|So where’s the bear?|
On the surface, Manhattan is still restless as ever. But a stroll through law firms is all it takes to notice that the crisis hasn’t yet turned up all of its wreckage
The limo driver who drives Manhattan executives back and forth from New York’s international airport, JFK, has never heard of the crisis. The tourists who gather in front of the New York Stock Exchange (NYSE) are concerned with the best angle of the building façade, but not with an unsteady Dow Jones. Many have a laugh petting the bull sculpted in bronze, which represents the strength of the “bull market”, a few feet away from the exchange. “Actually, where is the bear statue again, the one for the ‘bear market’?” someone less than savvy could ask, about the falling market’s symbol. Though appropriate today, this sculpture is not part of Wall Street’s landscape.
Walking northward from there at rush hour, one will find sidewalks filled with people, groups with modern cell phones or digital cameras in hand to record the charming details of the autumn colors. In the subway, the usual overcrowding sometimes reminds one of São Paulo. Arriving on Broadway, one sees that tickets for the most popular musicals still sell out before the line ends. After all, this isn’t 9/11. New Yorkers and visitors in general continue to go out on the street, occupy restaurant tables, and inject millions of dollars into commerce. Of course, perhaps they are doing this with a smaller appetite, as trumpeted by the newspaper articles about the falling consumer confidence index.
To breathe in the crisis air a little deeper, one needs to enter the financial district’s nerve center. After a restless trading session, The New York Stock Exchange’s operation room literally looks like the end of a day at the farmer’s market. Scraps of paper, plastic, and leftover food are scattered all over the floor. Mashed-up Starbucks cups show that traders don’t pass up a good dose of caffeine to keep up with the frenzied pace of trading. There, and it couldn’t be any different, the market never stopped.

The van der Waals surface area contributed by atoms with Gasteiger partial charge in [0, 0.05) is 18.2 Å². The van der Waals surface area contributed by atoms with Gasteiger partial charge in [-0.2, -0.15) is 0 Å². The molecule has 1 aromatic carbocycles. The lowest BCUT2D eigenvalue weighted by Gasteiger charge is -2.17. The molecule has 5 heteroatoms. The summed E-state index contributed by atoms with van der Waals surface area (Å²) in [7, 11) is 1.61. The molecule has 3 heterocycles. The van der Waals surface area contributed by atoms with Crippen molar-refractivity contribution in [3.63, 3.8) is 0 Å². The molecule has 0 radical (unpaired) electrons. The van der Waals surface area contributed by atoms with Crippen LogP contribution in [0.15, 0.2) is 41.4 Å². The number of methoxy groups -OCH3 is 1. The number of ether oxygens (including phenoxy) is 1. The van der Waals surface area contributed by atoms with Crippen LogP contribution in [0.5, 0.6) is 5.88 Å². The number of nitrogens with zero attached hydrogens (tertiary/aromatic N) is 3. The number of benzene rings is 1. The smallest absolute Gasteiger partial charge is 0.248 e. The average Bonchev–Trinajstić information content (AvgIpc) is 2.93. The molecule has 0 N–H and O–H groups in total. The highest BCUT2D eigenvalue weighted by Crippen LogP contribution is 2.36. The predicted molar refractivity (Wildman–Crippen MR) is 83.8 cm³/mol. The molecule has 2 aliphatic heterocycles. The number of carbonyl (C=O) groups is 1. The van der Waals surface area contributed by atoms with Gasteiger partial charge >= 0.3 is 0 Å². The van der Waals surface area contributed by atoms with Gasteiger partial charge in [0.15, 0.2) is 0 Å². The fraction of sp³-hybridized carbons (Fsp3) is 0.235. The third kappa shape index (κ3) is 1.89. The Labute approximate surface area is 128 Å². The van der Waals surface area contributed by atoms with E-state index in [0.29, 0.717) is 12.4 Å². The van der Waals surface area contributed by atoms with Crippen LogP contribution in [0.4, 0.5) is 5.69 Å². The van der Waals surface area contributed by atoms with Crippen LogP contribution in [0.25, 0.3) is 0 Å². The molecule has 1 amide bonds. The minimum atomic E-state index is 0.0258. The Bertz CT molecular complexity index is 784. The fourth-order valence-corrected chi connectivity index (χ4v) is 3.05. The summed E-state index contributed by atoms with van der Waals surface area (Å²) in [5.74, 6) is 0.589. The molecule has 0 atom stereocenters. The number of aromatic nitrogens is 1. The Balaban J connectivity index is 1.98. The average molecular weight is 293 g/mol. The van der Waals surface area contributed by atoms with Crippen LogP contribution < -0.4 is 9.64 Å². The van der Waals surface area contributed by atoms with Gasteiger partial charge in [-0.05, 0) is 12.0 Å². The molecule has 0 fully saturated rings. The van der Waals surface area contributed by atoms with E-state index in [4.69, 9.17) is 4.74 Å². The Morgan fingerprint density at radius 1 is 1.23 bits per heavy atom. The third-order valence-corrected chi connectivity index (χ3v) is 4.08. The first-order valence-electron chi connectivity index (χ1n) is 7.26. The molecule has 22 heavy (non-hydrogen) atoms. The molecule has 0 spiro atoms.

It is the financial industry that’s really shaky on its feet, especially banks, as everyone already knows. It’s curious to notice how agents on the outskirts of this web are now feeling the toxic effects of the subprime crisis. Large law firms are having a hard time. Some of them, which are among the largest in the world in offering services to the capital market, and who have Brazilians among their partners, spoke to CAPITAL ABERTO.
“Everything shut down around here”, said a source tied to one of these firms. According to her, instead of the hustle and bustle of the IPO period, now there’s an uncomfortable amount of free time all around. It’s merger and acquisition operations that still drive the firm’s business – and even those have been cooling down lately. At another firm, tension is also present. “Fortunately, we are balanced and don’t depend so much on a certain segment”, says one of the partners. The capital market arm of his Brazilian office is practically frozen. “We haven’t received any new requests for IPOs or debt security offerings since mid-September, when Lehman Brothers went bankrupt”, said one of the firm’s representatives in the country.
A common point among three of the firms contacted for this article is the certainty that contentious practice of Law will gain relevance as a source of revenue. “We have been consulted often by companies and investors”, a partner said. The crisis is likely to trigger a series of lawsuits, such as for faulty disclosure of exposure to excessive exchange risks, for example.
Activist investors are sharpening their claws and fangs to demand that companies take up their banners. “Banks need to review their credit policies, and executive remuneration needs to be more in line with shareholders’ interests”, stresses Stuart Dalheim, activism and litigations manager at Calvert, an asset manager with US$ 12.5 million in socially responsible investments. In order to be heard, Calvert may take its battles beyond shareholder meetings and resort to the legal system. Truly peaceful, Wall Street shall never be.